Bertha Goudvis (1876-1966) Hotelier, journalist, playwright and novelist.
(The first name is sometimes wrongly written Berthe Goudvis in some sources)
The daughter of Jacob and Victoria Cinamon, Bertha Cinamon was born in Barrow-in-Furness in England on 6th April, 1876, and came to South Africa with her family at the age of five in 1881. She spent her youth trekking by ox-wagon across the country from one small mining town to another. Lived and worked in South Africa, Southern Rhodesia (Zimbabwe)and Mozambique as a hotelier and journalist. She married Lucas Samuel Goudvis in 1896. They had two sons (one of whom was killed in a motor accident) and a daughter. Living and working among both English and Afrikaans communities, but belonging to neither because she was Jewish, Bertha was in a unique position to record early colonial attitudes. She was in touch with many of the people who feature in South Africa’s history books, including Rhodes, Lobengula, Kruger and Louis Botha.
As journalist she was, amongst others, a correspondent for The Natal Mercury and a journalist for Johannesburg’s The Star. Published a bestselling novel, Little Eden in 1949 and a collection of her short stories The Mistress of Mooiplaas in 1956.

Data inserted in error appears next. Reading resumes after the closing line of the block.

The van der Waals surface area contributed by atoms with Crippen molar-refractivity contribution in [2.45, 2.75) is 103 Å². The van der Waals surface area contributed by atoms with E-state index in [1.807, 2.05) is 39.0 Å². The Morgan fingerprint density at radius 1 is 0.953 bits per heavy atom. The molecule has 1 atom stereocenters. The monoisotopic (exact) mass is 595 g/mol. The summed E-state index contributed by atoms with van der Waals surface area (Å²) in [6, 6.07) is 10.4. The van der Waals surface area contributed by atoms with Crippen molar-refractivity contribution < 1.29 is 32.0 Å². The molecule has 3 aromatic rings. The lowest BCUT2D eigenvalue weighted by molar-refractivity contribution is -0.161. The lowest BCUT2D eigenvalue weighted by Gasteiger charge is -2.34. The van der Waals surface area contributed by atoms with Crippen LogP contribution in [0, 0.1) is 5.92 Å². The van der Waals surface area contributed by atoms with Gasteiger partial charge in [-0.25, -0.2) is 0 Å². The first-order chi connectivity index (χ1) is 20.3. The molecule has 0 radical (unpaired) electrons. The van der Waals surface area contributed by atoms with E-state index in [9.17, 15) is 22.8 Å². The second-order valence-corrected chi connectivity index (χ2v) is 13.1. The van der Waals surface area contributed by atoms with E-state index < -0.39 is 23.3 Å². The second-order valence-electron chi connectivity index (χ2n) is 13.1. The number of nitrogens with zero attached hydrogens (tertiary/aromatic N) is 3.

She died on the 3rd September, 1966
In 2011 her autobiography (South African Odyssey, The autobiography of Bertha Goudvis) was published by Picador, (Pan Macmillan, SA), edited by Marcia Leveson.
Contribution to South African theatre
Wrote a number of one-act plays, including the extremely popular A Husband for Rachel (first performed 1917) and The Way the Money Goes. They first appeared (with The Sergeant-in-Charge and Patriots) in the collection The Way the Money Goes and other plays (1925) and were both widely published afterwards. The Aliens followed, published 1936, which won second prize in an international competition organised by the Jewish Drama League in London. Also wrote the libretto for a musical, Sunshine Land (1929). In the 1970’s the SABC also broadcast a TV version of A Husband for Rachel.
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